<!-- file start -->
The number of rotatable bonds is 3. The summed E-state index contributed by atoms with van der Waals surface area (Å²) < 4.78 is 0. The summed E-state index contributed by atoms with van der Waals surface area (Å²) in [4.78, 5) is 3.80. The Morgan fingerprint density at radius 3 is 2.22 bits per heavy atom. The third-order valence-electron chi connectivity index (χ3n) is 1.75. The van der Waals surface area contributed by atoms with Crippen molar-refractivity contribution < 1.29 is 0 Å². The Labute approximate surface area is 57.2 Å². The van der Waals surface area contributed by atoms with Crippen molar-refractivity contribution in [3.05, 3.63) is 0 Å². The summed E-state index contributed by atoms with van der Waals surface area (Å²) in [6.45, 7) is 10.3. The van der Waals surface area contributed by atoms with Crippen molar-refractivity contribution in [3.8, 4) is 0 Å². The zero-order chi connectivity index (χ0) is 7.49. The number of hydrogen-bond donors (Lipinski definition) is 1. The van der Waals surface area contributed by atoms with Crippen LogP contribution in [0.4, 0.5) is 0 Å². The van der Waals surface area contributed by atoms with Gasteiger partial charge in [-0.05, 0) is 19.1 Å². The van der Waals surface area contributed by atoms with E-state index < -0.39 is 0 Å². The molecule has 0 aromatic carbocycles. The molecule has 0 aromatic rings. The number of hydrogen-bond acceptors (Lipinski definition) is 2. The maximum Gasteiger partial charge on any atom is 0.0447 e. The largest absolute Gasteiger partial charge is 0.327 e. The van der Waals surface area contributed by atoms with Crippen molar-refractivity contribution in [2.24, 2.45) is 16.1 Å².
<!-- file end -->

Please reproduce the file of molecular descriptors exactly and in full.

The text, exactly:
The number of rotatable bonds is 3. The summed E-state index contributed by atoms with van der Waals surface area (Å²) < 4.78 is 0. The summed E-state index contributed by atoms with van der Waals surface area (Å²) in [4.78, 5) is 3.80. The Morgan fingerprint density at radius 3 is 2.22 bits per heavy atom. The third-order valence-electron chi connectivity index (χ3n) is 1.75. The van der Waals surface area contributed by atoms with Crippen molar-refractivity contribution < 1.29 is 0 Å². The Labute approximate surface area is 57.2 Å². The van der Waals surface area contributed by atoms with Crippen molar-refractivity contribution in [3.05, 3.63) is 0 Å². The summed E-state index contributed by atoms with van der Waals surface area (Å²) in [6.45, 7) is 10.3. The van der Waals surface area contributed by atoms with Crippen molar-refractivity contribution in [3.8, 4) is 0 Å². The zero-order chi connectivity index (χ0) is 7.49. The number of hydrogen-bond donors (Lipinski definition) is 1. The van der Waals surface area contributed by atoms with Crippen LogP contribution in [0.4, 0.5) is 0 Å². The van der Waals surface area contributed by atoms with Gasteiger partial charge in [-0.05, 0) is 19.1 Å². The van der Waals surface area contributed by atoms with E-state index < -0.39 is 0 Å². The molecule has 0 aromatic carbocycles. The molecule has 0 aromatic rings. The number of hydrogen-bond acceptors (Lipinski definition) is 2. The maximum Gasteiger partial charge on any atom is 0.0447 e. The largest absolute Gasteiger partial charge is 0.327 e. The van der Waals surface area contributed by atoms with Crippen molar-refractivity contribution in [2.24, 2.45) is 16.1 Å².